Tri Tac Games is a Michigan-based role playing company probably best known for publishing two games with a solid cult following: Bureau 13 and Fringeworthy. Tri Tac was started in 1978 by Rich Tucholka (died 2017). Tucholka originally called his company Tacky Tack Games. Although an odd name for a game publisher, it was entirely consistent with Tucholka's early games.

Tucholka wrote goofy and somewhat tacky "microgames" in the spirit of Tom Wham games like The Awful Green Things from Outer Space. He sold them via rented booths at Midwest gaming conventions like Gencon. His first game was Geriatric Wars, a quick and dirty role playing/board game that required players to take on the roles of starving pensioners who battle over social security checks in the year 2018.

His games were the kind of games that appealed to sleep-deprived and/or inebriated convention goers: easy to learn, so cheap you don't mind if chits get stained with onion dip, and demented in a way that appeals to people who have gone more than 24 hours without REM sleep. He followed that up with Baby Boomer, which was a board game where players are over achieving boomers so busy with career and consumerism that they fail to notice their toddler has acquired a 16-shot semi-automatic pistol with a silencer and now wants to, errr, play. The object of the game is to disarm baby and avoid the family dog's fate.

In 1982 Tacky Tack became Tri Tac and made a move to publish larger, more respectable RPGs but still retain its alternative (read: not another swords and dragons RPG) hobbyist (read: cheap) cachet. It released Fringeworthy, the first RPG about interdimensional exploration. Fringeworthy set the standard for Tri Tac games. The subject matter was sweeping. The production values were crud: line art, cerlox bound rule books. The game mechanics were detailed, appealing to gamers who like having a percentile table to reference to resolve anything and everything. If detailed combat, movement, and action rules were not one's cup of tea, Tri Tac games always supplied simpler alternative rules.

Another first for Tri Tac was Bureau 13, the first horror RPG. Bureau 13 involved characters belonging to an FBI-like organization dedicated to fighting monsters and alien horrors. At gaming conventions, to promote the game, Tri Tac sold "official" Bureau 13 agent ID badges. They were goofy badges consisting of laminated orange and pink paper.

Following an appearance by Tri Tac at Gencon 1994, their badge promotion got them in trouble with the real FBI. Some poindexter decided these badges could be used by someone to impersonate a real federal agent and reported the company to the FBI. Somehow the convention goers claim Tri Tac was forging "phony FBI identification badges" also got embellished to include the claim they were producing "illicit government operation manuals". The FBI raided the company's Pontiac, Michigan office on August 23, 1994 looking for these items.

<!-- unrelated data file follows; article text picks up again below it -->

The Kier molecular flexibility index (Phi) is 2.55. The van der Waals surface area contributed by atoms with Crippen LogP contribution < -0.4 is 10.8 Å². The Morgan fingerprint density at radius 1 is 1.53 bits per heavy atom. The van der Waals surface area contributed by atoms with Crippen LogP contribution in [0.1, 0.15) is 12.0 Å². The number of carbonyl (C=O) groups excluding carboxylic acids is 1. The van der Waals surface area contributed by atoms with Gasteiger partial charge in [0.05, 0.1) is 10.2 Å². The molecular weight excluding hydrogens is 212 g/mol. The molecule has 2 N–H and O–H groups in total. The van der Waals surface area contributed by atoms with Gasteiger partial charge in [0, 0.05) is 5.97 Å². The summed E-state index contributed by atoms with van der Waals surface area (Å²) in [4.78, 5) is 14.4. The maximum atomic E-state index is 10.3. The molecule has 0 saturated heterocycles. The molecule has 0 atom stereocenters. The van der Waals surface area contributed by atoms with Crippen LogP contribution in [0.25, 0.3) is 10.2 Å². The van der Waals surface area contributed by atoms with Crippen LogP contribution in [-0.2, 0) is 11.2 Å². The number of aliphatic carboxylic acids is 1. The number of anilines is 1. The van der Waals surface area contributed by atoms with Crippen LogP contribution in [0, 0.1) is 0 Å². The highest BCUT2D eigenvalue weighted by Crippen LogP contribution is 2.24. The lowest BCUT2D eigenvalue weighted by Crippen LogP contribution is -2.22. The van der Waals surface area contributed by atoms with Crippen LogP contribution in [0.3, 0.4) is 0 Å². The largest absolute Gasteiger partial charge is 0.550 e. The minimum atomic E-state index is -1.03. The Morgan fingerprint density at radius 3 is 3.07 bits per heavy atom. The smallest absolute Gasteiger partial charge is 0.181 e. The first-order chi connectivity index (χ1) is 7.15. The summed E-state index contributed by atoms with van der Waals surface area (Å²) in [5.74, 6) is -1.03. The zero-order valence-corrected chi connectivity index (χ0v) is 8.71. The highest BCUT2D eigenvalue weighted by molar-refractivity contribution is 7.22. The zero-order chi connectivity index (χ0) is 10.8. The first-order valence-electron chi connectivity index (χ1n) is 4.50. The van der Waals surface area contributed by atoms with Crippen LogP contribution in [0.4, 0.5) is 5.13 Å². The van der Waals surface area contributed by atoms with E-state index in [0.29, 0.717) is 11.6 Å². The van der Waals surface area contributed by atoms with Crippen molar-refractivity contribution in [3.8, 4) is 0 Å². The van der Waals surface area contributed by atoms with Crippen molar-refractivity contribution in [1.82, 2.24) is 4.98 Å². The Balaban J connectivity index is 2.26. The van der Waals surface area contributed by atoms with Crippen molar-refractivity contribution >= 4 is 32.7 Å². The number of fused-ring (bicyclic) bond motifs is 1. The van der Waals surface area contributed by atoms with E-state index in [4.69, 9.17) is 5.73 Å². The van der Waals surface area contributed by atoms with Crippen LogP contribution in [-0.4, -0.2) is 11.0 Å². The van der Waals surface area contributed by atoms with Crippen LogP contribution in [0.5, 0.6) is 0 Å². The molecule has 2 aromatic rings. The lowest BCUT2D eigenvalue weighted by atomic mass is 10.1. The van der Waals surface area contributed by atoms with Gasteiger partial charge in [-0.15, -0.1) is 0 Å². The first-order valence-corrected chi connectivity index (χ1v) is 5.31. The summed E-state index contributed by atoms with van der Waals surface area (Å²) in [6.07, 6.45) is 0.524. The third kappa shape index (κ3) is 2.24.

Needless to say Tucholka and his small staff were quite surprised to have an FBI tactical unit bust into their offices and read Tucholka his rights. It was eerily similar to the raid on Steve Jackson Games but apparently in this raid the FBI had learned its lesson. Tucholka reported the FBI were polite and professional during their search, explaining they were looking for fake FBI badges and anti-government operation manuals. They didn't seize any computers and were especially concerned with not poking around anything that might constitute an author's work in progress.

The agents did seize copies of the ID badges in question and left. Two days later an FBI agent told Tucholka they would not press charges but he should destroy all the badges he made along with the original art work.

A year later the FBI showed up at the Tri Tac booth at Gencon 95 to make sure Tri Tac was in compliance. Tri Tac was no longer selling the badges but they did proudly display one of the badges that got them in trouble. It was taped beneath a newspaper report about the raid. The FBI determined Tri Tac presented no threat to national security and left without comment, presumably to spend federal tax dollars chasing real criminals or something.

Outside of Tri Tac, Tucholka was also co-author on another ground breaking RPG classic: 1980's The Morrow Project. The Morrow Project was for hardcore gun lovers. Set in a world destroyed by nuclear holocaust, a small band of human emerge from a stasis experiment and have to retake earth, helped along by a weapon bunker they were conveniently buried with...

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